The Grower Champagne movement is picking up steam, and for consumers, this is a very good thing. The Champagne region of France produces annually over 350 million bottles of delicious bubbly and this production can be divided between two groups: the big “Houses” with the familiar names like Moet & Chandon, Veuve Clicquot, Pol Roger, Taittinger et al. and the “Growers”, a group whose members have flown largely under the radar…until recently.
The Houses own 12% of the vineyard land in Champagne but account for 69% of total production. They buy from the Growers the balance of the grapes that do not come from their own vineyards. The Houses aim to express the entire region and to do it with consistency. The key to their ability to turn out a consistently good product year in, year out is through blending. They will typically blend anywhere from 5 to 20 vintages and blend grapes from up to 80 separate vineyards, often from throughout the region.
Growers own vineyards and sell some of their grapes to the Houses but also keep back some for their own production. Growers are vastly different from the Houses in their approach. Rather than expressing the whole region and consistency, Growers seek to express place and individuality. Growers do blend, but in a more focused way. They will typically blend from within a single sub-region, a single village, and sometimes produce from just a single vineyard. The result is an opportunity for consumers to determine the stylistic differences of the various smaller sub-regions within Champagne as a whole, to identify with a terroir, to choose a style that reflects their own individual tastes. These attributes are rapidly pushing up the North American sales of Grower Champagnes over the past decade.
Another factor accounting for the popularity of Grower Champagnes is price: they are typically less expensive than comparable Champagnes from the Houses. The reason for this is that the Houses have firmly established Champagne as a luxury brand and this takes considerable marketing dollars. The Growers are content to sell based on their reputation as established by critics and bloggers reviews, where they enjoy a terrific reputation.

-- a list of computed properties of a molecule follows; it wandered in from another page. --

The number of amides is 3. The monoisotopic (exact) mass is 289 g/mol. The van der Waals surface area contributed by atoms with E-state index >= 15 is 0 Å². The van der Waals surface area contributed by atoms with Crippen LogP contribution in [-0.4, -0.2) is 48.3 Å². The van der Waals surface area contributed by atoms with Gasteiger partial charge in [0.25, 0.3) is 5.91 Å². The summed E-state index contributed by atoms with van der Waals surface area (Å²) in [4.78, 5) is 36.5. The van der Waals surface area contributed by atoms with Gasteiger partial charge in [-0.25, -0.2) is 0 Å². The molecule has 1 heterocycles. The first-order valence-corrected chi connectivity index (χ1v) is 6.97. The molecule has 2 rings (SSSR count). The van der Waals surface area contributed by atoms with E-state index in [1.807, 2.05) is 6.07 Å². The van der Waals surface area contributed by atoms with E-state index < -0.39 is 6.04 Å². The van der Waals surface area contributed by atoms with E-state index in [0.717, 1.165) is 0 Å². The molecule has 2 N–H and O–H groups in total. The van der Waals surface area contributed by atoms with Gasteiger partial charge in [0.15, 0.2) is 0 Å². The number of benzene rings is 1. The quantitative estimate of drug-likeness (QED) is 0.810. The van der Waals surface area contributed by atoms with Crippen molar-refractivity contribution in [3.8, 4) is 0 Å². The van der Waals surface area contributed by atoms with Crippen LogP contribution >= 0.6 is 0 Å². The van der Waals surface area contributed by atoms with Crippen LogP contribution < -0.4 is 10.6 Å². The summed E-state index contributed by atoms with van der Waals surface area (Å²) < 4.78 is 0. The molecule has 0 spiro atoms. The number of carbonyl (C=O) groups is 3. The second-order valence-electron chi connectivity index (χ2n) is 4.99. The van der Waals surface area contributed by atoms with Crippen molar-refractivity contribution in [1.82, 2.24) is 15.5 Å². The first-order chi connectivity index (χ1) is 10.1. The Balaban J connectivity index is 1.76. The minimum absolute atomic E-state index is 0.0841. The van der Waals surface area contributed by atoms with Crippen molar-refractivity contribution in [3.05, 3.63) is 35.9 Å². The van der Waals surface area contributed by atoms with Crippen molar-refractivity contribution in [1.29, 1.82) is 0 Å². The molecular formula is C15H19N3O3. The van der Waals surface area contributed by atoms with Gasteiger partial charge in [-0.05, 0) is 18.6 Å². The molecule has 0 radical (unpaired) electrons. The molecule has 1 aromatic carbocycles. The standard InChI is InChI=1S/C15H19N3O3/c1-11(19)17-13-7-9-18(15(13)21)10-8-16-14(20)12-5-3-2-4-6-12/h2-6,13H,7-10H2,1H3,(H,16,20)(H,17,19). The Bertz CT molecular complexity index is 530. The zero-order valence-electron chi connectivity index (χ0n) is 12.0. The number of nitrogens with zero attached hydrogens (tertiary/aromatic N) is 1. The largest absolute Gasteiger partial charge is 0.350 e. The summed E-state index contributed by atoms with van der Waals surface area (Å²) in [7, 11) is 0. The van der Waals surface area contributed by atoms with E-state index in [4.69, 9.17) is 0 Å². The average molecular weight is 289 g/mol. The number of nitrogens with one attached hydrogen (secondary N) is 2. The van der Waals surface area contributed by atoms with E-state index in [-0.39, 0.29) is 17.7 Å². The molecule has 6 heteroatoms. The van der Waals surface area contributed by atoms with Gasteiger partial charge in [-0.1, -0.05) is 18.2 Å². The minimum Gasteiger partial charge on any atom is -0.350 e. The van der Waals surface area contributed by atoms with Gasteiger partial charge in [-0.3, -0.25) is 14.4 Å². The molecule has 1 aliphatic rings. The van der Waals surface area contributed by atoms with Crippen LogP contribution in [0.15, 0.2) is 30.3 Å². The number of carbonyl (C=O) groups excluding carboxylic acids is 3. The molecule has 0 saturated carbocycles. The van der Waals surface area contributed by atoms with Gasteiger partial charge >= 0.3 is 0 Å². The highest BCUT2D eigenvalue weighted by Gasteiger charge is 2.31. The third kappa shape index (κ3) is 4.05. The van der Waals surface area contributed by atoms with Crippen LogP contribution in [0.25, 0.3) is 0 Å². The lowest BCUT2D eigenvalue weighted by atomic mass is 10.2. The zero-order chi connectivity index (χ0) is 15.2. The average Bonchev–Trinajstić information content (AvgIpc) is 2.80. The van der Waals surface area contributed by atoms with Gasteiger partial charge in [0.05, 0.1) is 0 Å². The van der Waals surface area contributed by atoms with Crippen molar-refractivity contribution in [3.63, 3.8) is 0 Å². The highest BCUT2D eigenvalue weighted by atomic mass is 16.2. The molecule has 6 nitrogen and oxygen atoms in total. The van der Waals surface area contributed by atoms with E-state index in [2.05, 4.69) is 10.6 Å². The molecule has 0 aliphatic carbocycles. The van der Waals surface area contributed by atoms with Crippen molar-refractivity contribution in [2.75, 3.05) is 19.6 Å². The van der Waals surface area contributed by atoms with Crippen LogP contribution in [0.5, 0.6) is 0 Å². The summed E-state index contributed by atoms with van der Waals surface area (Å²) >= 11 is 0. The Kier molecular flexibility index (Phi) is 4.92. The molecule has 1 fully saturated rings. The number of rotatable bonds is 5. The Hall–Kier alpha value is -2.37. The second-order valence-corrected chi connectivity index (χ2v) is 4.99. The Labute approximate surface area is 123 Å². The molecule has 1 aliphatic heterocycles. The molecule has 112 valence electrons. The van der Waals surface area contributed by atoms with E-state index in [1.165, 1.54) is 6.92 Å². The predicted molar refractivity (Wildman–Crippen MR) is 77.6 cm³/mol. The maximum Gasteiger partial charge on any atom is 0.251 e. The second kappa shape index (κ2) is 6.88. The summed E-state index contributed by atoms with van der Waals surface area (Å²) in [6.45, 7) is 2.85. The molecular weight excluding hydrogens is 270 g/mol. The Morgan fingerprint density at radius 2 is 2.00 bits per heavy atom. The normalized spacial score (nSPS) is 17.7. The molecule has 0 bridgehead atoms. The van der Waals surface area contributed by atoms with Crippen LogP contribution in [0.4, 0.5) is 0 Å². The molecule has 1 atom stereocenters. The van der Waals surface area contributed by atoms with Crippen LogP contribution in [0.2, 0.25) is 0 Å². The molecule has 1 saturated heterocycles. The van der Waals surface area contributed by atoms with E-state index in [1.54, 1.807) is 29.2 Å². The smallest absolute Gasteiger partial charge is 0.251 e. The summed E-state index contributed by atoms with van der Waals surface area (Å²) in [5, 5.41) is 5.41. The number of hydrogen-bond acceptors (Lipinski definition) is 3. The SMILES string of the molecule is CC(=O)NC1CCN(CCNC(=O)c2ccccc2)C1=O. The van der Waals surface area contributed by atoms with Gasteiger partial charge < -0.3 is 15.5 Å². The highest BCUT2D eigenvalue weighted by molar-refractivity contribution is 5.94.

An interesting set of facts about the Grower Champagnes is that internationally they account for only 13% of purchases but in France, where they seem to know their Champagne, they account for 45% of purchases.
At Advinetures, we too are unabashed fans of the Grower Champagnes. We love their individuality and we have enjoyed the process of learning about the different profiles of the different sub-regions. Our personal tastes probably lean more toward the Cote des Blancs, where the Chardonnay based wines come from the villages of Cramant, Avize, Oger and the storied Le Mesnil-Sur-Oger. Our recommendation is to try Grower wines from across Champagne and see if there is a sub-region (in Champagne called Department) or village (in Champagne called Aglomeration) that most reflects your individual tastes.
A partial list of Grower Champagne producers currently available in Vancouver (by vendor) is presented below. Marquis has the largest selection and they have really done their homework on the category. In subsequent blogs we will review some of the Grower Champagnes, so check back to see which ones you want to enjoy and have on hand as Champagne’s most popular season approaches. By the way, if you are browsing the Champagne shelves and wondering if a particular bottle is a Grower Champagne, you can tell because it will have the initials “RM” on the label. This stands for “Recoltant-Manipulant” which indicates the wine was made from estate-owned grapes. The Houses will have the initials “NM” on their label for “Negotiant-Manipulant” indicating their wine is made from grapes purchased from others.
At Marquis Wines
Bernard Bremont, Jacquesson, Jose Dhondt, Serveaux, Gaston Chiquet, Le Brun Servenay, Jacques Picard, Bruno Gobillard, Godme, Paul Bara
At Everything Wine
Ployez Jacquemart, Varnier-Fanniere, Coop Le Mesnil, Krug
At BC Liquor Stores
Diebolt Vallois, Varnier Fanniere, Pierre Paillard, Pierre Peters, Marguet, Coop Le Mesnil
At Liberty Wine Merchants
Serge Matthieu; Champagne Fleury; Champagne Alain Vesselle